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Making and Observing Crystals


Cinnabar, Dolomite & Quartz, Tongren Mine, Wanshan District, Tongren Prefecture, Guizhou Province, China (Image by Rob Lavinsky, Creative Commons)

Young children often have a fascination with jewels and crystals, not only as objects of value in their imaginations and play, but also as objects of beauty and wonderment. In this activity, students will learn about crystal structure, compare the crystalline structure of real and artificial sugar, and grow and observe their own crystals under the microscope.




Halite crystal
NaCl crystalline structure. Purple Na+ ions and green Cl- ions

A crystal (or crystalline solid) is a material that has its atoms, molecules or ions arranged in a highly organized three-dimensional pattern. The word comes from the Greek krustallos (ice or rock crystal). When ice forms, it starts as tiny crystals which ultimately fuse together to form a polycrystalline structure. An ice cube is not a true crystal, since the periodic pattern of water molecules is broken at the interface between each component crystal. However, a single snow flake is a true crystal. Salts, like NaCl (sodium chloride, or table salt) also form true crystals, as does table sugar (sucrose) and many sugar substitutes. Ionic substances, like salts, form crystals made of alternating positive and negative ions, which form bonds based on strong electrostatic attractions. Their crystals have high melting points and are good conductors of electricity when dissolved or in their molten state. Polar covalent substances, like sucrose, form crystals based on weaker London or dipole-dipole interactions. Their crystals tend to have lower melting points and are not particularly good conductors of electricity.

Crystallization is the process of forming crystals from a fluid. Many students may have had the experience of making or eating rock candy (crystallized sucrose), which is prepared by evaporating the water from a sugar-water solution.

Sources “[1],” Wikipedia, (last modified on 3 July 2013 at 16:12).


(Students Will Be Able to)

  • Conduct experiments that describe and classify various materials based on their physical properties
  • Explain that some solids may be formed from extended structures with repeating subunits (e.g., crystals)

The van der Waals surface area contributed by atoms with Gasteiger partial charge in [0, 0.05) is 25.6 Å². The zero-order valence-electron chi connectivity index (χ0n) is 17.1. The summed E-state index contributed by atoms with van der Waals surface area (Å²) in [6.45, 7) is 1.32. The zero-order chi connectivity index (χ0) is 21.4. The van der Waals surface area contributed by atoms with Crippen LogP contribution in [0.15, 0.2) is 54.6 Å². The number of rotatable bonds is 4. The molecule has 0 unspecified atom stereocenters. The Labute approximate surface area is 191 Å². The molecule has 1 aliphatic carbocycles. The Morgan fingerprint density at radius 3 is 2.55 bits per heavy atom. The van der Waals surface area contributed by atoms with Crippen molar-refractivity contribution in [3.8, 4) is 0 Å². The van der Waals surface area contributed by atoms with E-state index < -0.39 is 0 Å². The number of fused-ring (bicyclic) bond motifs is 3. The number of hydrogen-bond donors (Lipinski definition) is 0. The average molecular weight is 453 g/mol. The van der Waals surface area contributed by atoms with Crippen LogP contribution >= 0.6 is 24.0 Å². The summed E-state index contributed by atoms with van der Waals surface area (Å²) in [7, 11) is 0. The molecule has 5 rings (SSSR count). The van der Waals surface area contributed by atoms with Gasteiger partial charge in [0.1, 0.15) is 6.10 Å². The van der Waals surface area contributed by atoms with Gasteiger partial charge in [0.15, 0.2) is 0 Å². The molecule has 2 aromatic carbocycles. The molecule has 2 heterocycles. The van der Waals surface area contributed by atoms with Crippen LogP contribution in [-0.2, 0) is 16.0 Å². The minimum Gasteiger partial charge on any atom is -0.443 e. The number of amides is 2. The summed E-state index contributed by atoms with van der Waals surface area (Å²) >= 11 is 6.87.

• Develop a model to describe the atomic composition of simple molecules and extended structures.
  • Develop a model that predicts and describes changes in particle motion, temperature, and state of a pure substance when thermal energy is added or removed


Students should already be familiar with states of mater (e.g., solids, liquids, gases); physical vs. chemical properties; and observation vs. inference. They should also be familiar with basic microscopy and the microscopes that will be used in these activities.


Before beginning these activities, students should already have had basic microscopy lessons and should already be familiar with the composition and states of matter. The activities in this lesson can be done in any order, but should be preceded by the anticipatory set.


The anticipatory set and Activity 1 can be completed in 30-50 minutes. Activity 2 can be completed in 15-30 minutes, depending on your equipment and the weather (or it can be set up in 15 minutes and allowed to dry overnight). Activity 3 can be completed in 15-30 minutes.


(per each student team)

  • Anticipatory Set (optional): examples of crystals (e.g., quartz, salt or sugar crystals, geodes, amethyst)
  • Activity 1: small tube of sugar, small tube of artificial sugar, digital microscopes, microscope slides
  • Activity 2: sugar solution, black construction paper, small paint brush, digital microscopes
  • Activity 3: Each student team needs either 1 beaker, cup or container of Epson salt (magnesium sulfate) solution prepared in advance by the teacher or the materials to prepare their own (e.g., 1 beaker, 1 hot plate, Epson salts); 1 digital microscope; 1 small, clean paintbrush or toothpick; 1 microscope slide


  • Activity 1: label enough small tubes so that each student team can have 2 tubes; fill half the tubes with real sugar and the other half with artificial sugar; set up lab stations with 1 tube of each substance, 1 microscope, 1 slide
  • Activity 2: Prepare sugar solution by mixing 2 cups of sugar in 1 cup of water and boiling until fully dissolved; set up lab stations with sufficient materials so that each student has 1 sheet of black construction paper and 1 paint brush, and each student team has 1 digital microscope and 1 small beaker or cup of sugar solution
  • Activity 3: Either prepare the Epson salt solution in advance (mix 1 cup Epson salts + 1 cup water and boil until completely dissolved) or provide a beaker, hotplate and Epson salts to each student lab team; set up student lab stations with 1 microscope, 1 slide, 1 clean paintbrush or toothpick
Amethyst crystal from Madagascar (Image by Didier Descouens, Creative Commons)


  1. Review matter with students (e.g., things are made of matter, which is composed of atoms and molecules).